So we have to get over it, and liberals especially have got to get over their easy abdication of least-worst voting for the Democrats, where they don’t put any pressure or they don’t make any demands on the Democrats, because they fear that the Republicans are worse. That sets up a system where the corporations are pulling 24/7 the Democrats in their direction to become corporate Democrats, like the corporate Republicans, and no one is pulling the other way. Why? Because they’re all freaked out by the Republicans, and they’re going for least-worst voting. All the bargaining power of progressives and liberals atrophy with that attitude.
So if they don’t want to support a small party candidate, if they don’t want to go to our website, naderexplore08.org, and see the reasons in that remarkable letter by my supporters that’s on that website, see the reasons why we are testing the waters, then they at least have to make demands on the Democratic Party, which they did not make in ’00 against Gore and they did not make against John Kerry. In fact, they had a moratorium on demonstrations against the war in ’04.
AMY GOODMAN: Ralph Nader, you, a while ago, said that if Hillary Clinton were the Democratic presidential nominee, you would run for president against her. What is your assessment of Barack Obama?
RALPH NADER: My assessment of Barack Obama is that he knows what the score is in terms of the male distribution of power. He knows what he has said in the past about the Israeli-Palestinian issue and the need for Palestinian rights and a two-state solution. He knows that this war was a criminal war in Iraq and we’ve got to get out of it in a responsible, expeditious manner. He knows that corporations have too much power over workers and consumers and small taxpayers and elections and the government.
But when you watch him, he stays at a very high plain of generality and abstraction about change, and we’re one nation, and we’re one people. And that may sing with the desire of people to feel like they’re part of a unity, but it doesn’t do much for the productivity of the political dialogue. He does not get specific enough. Therefore, I think his main problem is he’s censoring himself, and that is not sufficiently rationalized by saying that’s just a tactic to win the primaries and get elected. After awhile, day after day, week after week, when you self-censor yourself, you become a different person, and it’s a reflection on character.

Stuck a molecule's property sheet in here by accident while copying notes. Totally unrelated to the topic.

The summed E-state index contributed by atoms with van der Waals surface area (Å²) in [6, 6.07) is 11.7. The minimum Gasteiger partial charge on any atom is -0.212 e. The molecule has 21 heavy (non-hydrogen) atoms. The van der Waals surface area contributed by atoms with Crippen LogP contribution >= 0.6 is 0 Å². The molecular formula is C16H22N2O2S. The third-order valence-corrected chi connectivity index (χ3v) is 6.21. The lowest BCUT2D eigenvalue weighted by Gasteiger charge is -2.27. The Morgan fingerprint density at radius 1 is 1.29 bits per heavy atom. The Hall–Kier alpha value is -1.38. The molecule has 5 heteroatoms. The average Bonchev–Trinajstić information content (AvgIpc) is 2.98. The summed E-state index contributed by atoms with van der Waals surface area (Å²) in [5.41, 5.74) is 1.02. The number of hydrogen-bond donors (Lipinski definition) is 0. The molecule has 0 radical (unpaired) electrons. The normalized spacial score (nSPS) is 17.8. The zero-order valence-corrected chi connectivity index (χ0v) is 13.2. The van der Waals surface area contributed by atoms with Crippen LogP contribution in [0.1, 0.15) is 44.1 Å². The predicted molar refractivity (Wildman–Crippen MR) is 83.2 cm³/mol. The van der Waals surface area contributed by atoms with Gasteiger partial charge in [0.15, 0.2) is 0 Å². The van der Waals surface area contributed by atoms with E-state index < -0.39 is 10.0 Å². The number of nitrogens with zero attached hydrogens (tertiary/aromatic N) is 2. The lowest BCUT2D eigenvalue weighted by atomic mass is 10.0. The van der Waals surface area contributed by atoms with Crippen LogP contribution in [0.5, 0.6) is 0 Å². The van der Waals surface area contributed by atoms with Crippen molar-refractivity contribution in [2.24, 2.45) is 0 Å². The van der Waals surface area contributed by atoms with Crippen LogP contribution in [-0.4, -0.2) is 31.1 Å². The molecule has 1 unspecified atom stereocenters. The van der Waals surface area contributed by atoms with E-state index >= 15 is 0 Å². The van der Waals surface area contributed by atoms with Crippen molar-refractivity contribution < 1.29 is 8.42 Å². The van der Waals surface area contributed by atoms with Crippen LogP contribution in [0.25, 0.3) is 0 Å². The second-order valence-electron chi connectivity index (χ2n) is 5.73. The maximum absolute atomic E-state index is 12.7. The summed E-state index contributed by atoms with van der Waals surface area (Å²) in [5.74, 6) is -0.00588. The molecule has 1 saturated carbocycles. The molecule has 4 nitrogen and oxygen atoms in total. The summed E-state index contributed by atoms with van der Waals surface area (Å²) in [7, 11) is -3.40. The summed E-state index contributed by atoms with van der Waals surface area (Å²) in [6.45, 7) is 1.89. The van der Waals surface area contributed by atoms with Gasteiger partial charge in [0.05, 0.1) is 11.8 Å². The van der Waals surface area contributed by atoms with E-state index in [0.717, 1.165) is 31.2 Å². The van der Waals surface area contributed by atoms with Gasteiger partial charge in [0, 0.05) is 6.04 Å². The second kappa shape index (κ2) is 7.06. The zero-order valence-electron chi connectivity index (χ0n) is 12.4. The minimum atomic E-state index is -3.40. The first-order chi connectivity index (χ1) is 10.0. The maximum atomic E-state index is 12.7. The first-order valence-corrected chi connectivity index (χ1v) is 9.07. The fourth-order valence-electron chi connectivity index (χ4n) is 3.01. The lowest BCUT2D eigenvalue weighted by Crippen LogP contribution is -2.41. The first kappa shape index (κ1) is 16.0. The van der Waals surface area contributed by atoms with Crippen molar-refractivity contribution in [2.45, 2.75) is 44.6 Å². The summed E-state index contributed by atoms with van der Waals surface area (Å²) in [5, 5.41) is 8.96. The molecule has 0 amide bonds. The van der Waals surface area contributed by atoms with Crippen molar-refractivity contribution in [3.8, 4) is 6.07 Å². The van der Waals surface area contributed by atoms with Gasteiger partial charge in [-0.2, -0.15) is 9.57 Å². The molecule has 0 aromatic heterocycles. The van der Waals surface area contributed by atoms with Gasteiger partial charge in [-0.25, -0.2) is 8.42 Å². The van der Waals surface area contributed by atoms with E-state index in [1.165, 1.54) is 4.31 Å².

I also think that if he didn’t self-censor himself, if he started reverberating to the many mainstream press reports on corporate crime, fraud and abuse against pensions, against workers, against small investors; on the labor laws that are obstructing workers from organizing; on the need to have a foreign policy that isn’t militaristic; on the need to have an efficient military budget, where he said he wants to enlarge and modernize the military, which is already absorbing half of the federal government’s operating expenditures; on the need to direct taxpayer money to the necessities of the American people and not to pour them into corporate subsidies, handouts, giveaways, bailouts, which we call corporate welfare; on the need to protect consumers, especially in the inner city, from the rapacious practices of lenders; etc., I think he would enormously advance the number of people who would support him. And he certainly has the intellect to do that.
AMY GOODMAN: Do you think he has different positions than Hillary Clinton? And what is your assessment of her?
RALPH NADER: His declared positions almost fit the definition of protective imitation. They’re too close to Hillary Clinton. Hillary Clinton is a corporate Democrat. There’s no better evidence of that than the Fortune magazine cover story in June of last year, which basically said business loves Hillary. Hillary is a big business candidate.
And so, I think the healthcare proposal is a perfect example by Barack Obama of this protective imitation. Why doesn’t he go for full Medicare? Why doesn’t he go for a deeper analysis of the healthcare problem in this country, namely the need to emphasize prevention of disease and trauma, the need to knock out $220 billion of billing fraud and abuse, according to the Government Accountability Office and Malcolm Sparrow at Harvard University, against the need to reduce malpractice and stop blocking action to go to the courts for the tens of thousands of people who are injured or killed because of the small percentage of reckless doctors operating in this country who should have their license suspended? He should also focus on the enormous administrative expense savings from full Medicare — one payer, not 1,500 payers and cross-billings, etc., that are now taking about $300 billion to $400 billion.
AMY GOODMAN: Are you more likely to run if Hillary Clinton is the candidate, the nominee, as opposed to Barack Obama?